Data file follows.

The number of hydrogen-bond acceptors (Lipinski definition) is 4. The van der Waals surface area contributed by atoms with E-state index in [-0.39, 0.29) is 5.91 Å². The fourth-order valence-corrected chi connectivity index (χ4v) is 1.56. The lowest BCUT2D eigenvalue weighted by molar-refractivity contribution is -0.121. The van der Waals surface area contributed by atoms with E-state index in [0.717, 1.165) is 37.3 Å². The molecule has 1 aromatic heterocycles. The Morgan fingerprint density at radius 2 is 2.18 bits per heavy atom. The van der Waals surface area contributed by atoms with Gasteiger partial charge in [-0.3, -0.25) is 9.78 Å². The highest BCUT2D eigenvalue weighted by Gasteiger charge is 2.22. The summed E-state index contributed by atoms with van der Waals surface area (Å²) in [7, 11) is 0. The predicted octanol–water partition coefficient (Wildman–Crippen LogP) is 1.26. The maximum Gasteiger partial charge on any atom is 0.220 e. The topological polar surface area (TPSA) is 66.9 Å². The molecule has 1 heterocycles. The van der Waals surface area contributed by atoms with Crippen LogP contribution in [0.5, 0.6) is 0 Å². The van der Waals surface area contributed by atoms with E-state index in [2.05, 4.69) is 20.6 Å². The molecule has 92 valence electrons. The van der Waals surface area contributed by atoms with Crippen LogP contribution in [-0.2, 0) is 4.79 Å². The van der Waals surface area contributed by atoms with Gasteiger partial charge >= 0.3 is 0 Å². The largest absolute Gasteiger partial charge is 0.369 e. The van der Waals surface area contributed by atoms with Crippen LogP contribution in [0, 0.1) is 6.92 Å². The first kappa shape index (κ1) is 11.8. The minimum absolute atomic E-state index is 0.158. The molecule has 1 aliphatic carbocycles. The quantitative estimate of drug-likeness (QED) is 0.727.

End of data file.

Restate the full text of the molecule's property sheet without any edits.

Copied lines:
The number of hydrogen-bond acceptors (Lipinski definition) is 4. The van der Waals surface area contributed by atoms with E-state index in [-0.39, 0.29) is 5.91 Å². The fourth-order valence-corrected chi connectivity index (χ4v) is 1.56. The lowest BCUT2D eigenvalue weighted by molar-refractivity contribution is -0.121. The van der Waals surface area contributed by atoms with E-state index in [0.717, 1.165) is 37.3 Å². The molecule has 1 aromatic heterocycles. The Morgan fingerprint density at radius 2 is 2.18 bits per heavy atom. The van der Waals surface area contributed by atoms with Gasteiger partial charge in [-0.3, -0.25) is 9.78 Å². The highest BCUT2D eigenvalue weighted by Gasteiger charge is 2.22. The summed E-state index contributed by atoms with van der Waals surface area (Å²) in [7, 11) is 0. The predicted octanol–water partition coefficient (Wildman–Crippen LogP) is 1.26. The maximum Gasteiger partial charge on any atom is 0.220 e. The topological polar surface area (TPSA) is 66.9 Å². The molecule has 1 heterocycles. The van der Waals surface area contributed by atoms with Crippen LogP contribution in [0.5, 0.6) is 0 Å². The van der Waals surface area contributed by atoms with E-state index in [2.05, 4.69) is 20.6 Å². The molecule has 92 valence electrons. The van der Waals surface area contributed by atoms with Crippen LogP contribution in [-0.2, 0) is 4.79 Å². The van der Waals surface area contributed by atoms with Gasteiger partial charge >= 0.3 is 0 Å². The largest absolute Gasteiger partial charge is 0.369 e. The van der Waals surface area contributed by atoms with Crippen LogP contribution in [0, 0.1) is 6.92 Å². The first kappa shape index (κ1) is 11.8. The minimum absolute atomic E-state index is 0.158. The molecule has 1 aliphatic carbocycles. The quantitative estimate of drug-likeness (QED) is 0.727.